- Jul 22, 2010
- Reaction score
- Glenwood Springs, Colorado
Interesting. I wouldn't think that Plantservative (the brand name of the honeysuckle extract) would qualify under a natural label either. It seems there is contradictory information about how refined it is... basically the parabens are pulled out of honeysuckle extract and extremely concentrated to make the product. I just pulled that out of a few minutes of web searching though... so I'm no expert!Snappy, I felt the same way about phenoxyethanol.
I do think there is a "natural" preservative that's being used now and is effective. I'm also betting that larger companies have had their products challenge tested although it's possible they don't!
They are using honeysuckle extract. Honeysuckle extract is actually a mix of parabens but is derived from honeysuckle. Thus, I think this is where most companies are going when they want a "natural" effective preservative. There's nothing really natural about it though.
Well thank heavens we don't use "dihydrogen monoxide" for anything and it's not in our bodies. Gosh! "Nucular" reactors. <<shudders>>This is such a good thing for consumers.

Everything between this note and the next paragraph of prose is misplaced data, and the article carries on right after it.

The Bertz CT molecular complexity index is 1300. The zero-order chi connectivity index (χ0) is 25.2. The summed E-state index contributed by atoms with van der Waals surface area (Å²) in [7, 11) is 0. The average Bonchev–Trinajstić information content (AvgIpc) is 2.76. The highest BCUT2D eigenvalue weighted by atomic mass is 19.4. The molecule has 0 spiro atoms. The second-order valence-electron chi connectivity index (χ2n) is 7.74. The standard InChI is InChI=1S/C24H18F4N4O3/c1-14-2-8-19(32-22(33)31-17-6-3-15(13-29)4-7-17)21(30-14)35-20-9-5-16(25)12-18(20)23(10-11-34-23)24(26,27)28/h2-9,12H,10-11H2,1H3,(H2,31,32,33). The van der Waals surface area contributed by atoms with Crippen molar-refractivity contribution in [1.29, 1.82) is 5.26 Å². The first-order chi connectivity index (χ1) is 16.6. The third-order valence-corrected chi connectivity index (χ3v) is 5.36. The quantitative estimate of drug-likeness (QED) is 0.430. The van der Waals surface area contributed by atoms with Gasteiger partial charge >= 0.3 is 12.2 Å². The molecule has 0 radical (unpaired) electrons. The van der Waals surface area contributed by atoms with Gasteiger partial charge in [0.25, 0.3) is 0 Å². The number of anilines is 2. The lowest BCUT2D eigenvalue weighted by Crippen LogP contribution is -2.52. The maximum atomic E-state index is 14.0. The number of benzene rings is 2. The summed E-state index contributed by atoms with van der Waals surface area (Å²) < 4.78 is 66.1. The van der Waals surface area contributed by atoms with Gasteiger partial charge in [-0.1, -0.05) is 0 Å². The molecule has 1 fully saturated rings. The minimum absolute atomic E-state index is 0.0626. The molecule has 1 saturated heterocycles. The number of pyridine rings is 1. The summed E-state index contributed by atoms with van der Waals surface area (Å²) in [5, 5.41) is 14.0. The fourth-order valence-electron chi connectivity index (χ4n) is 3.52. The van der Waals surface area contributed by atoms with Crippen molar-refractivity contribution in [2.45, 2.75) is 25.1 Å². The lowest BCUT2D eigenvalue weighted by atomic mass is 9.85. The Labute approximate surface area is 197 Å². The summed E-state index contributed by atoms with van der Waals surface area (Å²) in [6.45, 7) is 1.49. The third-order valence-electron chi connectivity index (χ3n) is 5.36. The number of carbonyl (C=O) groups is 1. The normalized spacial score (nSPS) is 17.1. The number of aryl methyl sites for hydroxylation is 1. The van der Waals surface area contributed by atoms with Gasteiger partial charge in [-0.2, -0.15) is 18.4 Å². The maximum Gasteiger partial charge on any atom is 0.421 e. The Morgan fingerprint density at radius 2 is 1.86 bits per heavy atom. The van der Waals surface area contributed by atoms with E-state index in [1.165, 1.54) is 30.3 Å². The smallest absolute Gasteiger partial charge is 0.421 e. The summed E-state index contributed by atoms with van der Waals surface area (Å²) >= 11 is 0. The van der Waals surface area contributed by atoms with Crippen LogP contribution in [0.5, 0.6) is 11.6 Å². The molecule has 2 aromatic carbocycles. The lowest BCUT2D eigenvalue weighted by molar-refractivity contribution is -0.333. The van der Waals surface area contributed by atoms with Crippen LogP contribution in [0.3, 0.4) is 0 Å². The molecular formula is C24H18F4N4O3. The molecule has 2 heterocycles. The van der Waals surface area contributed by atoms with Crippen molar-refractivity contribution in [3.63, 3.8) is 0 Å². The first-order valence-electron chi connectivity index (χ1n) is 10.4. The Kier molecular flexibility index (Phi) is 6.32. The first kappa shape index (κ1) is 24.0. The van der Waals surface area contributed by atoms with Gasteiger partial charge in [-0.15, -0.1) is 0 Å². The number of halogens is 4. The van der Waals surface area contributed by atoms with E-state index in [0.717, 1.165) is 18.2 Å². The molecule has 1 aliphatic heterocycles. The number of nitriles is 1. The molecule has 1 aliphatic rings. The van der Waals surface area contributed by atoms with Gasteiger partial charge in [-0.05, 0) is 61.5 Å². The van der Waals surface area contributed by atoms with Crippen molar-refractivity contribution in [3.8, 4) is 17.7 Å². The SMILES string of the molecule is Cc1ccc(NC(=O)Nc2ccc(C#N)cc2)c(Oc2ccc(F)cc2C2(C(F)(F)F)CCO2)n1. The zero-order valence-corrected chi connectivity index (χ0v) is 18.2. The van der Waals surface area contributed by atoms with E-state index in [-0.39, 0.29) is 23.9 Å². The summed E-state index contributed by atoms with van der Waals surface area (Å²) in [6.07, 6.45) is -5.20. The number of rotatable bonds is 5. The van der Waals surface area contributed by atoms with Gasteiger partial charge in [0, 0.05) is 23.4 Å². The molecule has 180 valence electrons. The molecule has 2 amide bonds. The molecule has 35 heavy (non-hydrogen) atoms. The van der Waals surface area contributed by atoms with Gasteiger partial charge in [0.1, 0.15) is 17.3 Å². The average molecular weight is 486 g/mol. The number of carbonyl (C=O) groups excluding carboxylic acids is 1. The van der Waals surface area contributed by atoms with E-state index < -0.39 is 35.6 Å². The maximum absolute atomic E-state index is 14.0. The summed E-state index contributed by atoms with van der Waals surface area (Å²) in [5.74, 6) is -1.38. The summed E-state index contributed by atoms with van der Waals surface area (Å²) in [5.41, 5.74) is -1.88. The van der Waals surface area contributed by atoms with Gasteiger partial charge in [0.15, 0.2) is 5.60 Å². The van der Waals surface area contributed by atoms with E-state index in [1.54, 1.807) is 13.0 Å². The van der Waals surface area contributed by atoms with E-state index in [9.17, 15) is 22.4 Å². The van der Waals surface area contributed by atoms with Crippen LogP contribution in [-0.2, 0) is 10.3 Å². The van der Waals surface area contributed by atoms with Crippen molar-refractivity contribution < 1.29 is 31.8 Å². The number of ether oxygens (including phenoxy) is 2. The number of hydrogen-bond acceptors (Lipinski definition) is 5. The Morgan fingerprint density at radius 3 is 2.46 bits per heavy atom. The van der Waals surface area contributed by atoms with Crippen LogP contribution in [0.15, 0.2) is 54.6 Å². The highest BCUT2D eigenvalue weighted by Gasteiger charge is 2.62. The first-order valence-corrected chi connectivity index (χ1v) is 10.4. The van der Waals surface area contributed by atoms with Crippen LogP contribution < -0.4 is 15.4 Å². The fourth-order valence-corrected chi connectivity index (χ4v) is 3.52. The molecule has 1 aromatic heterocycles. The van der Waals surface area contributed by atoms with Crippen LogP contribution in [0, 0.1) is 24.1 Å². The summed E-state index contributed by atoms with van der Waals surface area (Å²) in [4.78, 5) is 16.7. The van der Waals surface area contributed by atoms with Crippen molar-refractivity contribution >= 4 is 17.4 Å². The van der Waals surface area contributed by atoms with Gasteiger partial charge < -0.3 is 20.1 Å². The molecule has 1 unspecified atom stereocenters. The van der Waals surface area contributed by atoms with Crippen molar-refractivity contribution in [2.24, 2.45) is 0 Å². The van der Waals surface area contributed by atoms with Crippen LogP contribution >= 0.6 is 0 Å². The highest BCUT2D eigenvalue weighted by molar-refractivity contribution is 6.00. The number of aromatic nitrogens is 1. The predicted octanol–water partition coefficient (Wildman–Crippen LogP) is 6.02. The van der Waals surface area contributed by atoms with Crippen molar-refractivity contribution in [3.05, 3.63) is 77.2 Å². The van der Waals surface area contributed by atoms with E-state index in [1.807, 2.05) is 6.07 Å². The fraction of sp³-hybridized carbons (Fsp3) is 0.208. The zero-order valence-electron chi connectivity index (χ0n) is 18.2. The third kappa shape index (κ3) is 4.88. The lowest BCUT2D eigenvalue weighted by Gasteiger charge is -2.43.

I was a little annoyed to read in the article: "phenoxyethanol, a preservative that is also commonly found in cleaning products." As though preservatives are a bad thing or something found in a cleaning product would be problematic for that reason alone. The article might as well have vilified "dihydrogen monoxide" as being commonly used in nuclear reactors. Grr. If it is a bad thing - say why! Indicate a study or that it falls under some man-made chemical rule or some such. /end rant
It somewhat begs the question: since no effective preservatives are "natural", would no company be able to market a natural lotion? It seems impossible for companies to know which ingredients fall under the artificial/chemical bucket. Hopefully, the FTC will publish actual guidelines. Even though I don't sell, I'd be interested to see what what makes the cut and why.